Labor and Employment Law
National Labor Relations Act: Case Notes from Recent Decisions
By Jeff Bosley and Tyler Maffia
In 1935, Congress passed the National Labor Relations Act (29 U.S.C. §§ 151-169) (NLRA or Act), making clear that it is the policy of the United States to encourage collective bargaining by protecting workers’ full freedom of association. The NLRA protects workplace democracy by providing employees at private-sector workplaces the fundamental right to seek better working conditions and designation of representation without fear of retaliation. The NLRA protects most employees whether the workplace is unionized or non-unionized. The Act is enforced by the National Labor Relations Board (NLRB or Board).
The following are recent decisions of the NLRB.
II. SEASONAL EMPLOYEES OF A FIRST-YEAR EMPLOYER ELIGIBLE TO VOTE IN NLRB ELECTIONS WITHOUT PROOF OF OFFER OF SECOND-YEAR REEMPLOYMENT
Pier 55, Inc., d/b/a Little Island, 371 N.L.R.B. 80 (2022)
In a 2-1 vote, an NLRB panel denied review of a Regional Director’s Decision and Direction of Election for a unit of seasonal employees. The petition was filed during the employer’s first year of operation, and as a result, no offers of seasonal reemployment for the second year had been extended. The Board majority found that the record still demonstrated that the seasonal employees had a reasonable expectation of reemployment and were eligible to vote.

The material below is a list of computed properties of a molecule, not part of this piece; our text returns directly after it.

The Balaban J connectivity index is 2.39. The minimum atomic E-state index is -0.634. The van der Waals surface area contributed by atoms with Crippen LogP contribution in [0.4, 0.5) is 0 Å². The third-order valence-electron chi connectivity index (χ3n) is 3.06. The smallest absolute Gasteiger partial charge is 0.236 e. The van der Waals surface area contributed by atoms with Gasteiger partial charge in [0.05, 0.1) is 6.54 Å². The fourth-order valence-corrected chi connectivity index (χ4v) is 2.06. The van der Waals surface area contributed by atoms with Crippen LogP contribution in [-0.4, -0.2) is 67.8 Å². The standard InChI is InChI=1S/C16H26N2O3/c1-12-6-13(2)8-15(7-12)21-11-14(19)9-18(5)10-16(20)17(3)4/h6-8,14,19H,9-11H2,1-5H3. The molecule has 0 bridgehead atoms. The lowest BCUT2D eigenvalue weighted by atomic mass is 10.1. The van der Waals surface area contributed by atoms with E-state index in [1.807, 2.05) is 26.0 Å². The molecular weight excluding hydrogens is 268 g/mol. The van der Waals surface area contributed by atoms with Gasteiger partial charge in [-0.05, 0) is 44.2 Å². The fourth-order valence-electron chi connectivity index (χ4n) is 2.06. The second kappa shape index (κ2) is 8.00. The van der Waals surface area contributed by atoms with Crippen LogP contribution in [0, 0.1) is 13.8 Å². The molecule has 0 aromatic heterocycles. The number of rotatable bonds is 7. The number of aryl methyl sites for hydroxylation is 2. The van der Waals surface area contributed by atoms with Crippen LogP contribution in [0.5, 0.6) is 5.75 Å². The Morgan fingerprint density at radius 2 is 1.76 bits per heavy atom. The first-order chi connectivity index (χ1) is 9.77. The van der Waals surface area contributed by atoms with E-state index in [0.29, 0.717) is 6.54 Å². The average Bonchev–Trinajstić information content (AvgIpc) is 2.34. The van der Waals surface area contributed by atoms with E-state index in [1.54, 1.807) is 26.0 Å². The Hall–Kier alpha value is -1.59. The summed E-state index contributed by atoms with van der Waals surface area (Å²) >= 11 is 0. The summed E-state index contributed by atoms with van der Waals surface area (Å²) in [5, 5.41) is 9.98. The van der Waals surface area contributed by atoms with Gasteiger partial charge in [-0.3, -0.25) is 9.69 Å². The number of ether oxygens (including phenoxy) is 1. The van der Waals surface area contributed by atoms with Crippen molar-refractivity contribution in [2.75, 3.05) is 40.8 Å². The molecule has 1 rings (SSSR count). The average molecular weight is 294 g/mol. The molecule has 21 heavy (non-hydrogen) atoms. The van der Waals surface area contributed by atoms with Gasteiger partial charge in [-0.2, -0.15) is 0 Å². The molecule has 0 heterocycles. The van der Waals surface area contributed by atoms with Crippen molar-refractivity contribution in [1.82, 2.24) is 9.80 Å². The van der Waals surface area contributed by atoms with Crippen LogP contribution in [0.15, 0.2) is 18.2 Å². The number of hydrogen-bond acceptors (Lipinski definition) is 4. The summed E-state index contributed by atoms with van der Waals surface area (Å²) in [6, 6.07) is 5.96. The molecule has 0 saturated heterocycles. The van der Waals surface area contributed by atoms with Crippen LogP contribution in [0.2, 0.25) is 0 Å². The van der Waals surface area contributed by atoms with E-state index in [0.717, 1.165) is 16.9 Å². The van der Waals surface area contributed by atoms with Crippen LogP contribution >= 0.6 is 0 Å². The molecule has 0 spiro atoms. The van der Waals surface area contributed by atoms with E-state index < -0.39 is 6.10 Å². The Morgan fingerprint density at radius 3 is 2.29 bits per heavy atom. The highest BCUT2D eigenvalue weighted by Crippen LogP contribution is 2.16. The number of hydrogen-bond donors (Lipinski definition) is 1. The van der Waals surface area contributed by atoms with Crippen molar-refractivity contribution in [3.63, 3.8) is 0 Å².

Pier 55 (Employer) operates a public park with an amphitheater in New York City that first opened in May 2021. The 20-year lease required the Employer to organize at least 21 artistic events each year. The Employer employed some year-round employees but also employed certain employees solely during the summer performance season. Offer letters for stage technicians specified that employment was temporary and would terminate on October 1, 2021. Stage technicians were told, though, that the Employer would benefit from hiring technicians who were available to return in future seasons, and the handbook provided that seasonal employees were expected to confirm interest in returning for future seasons.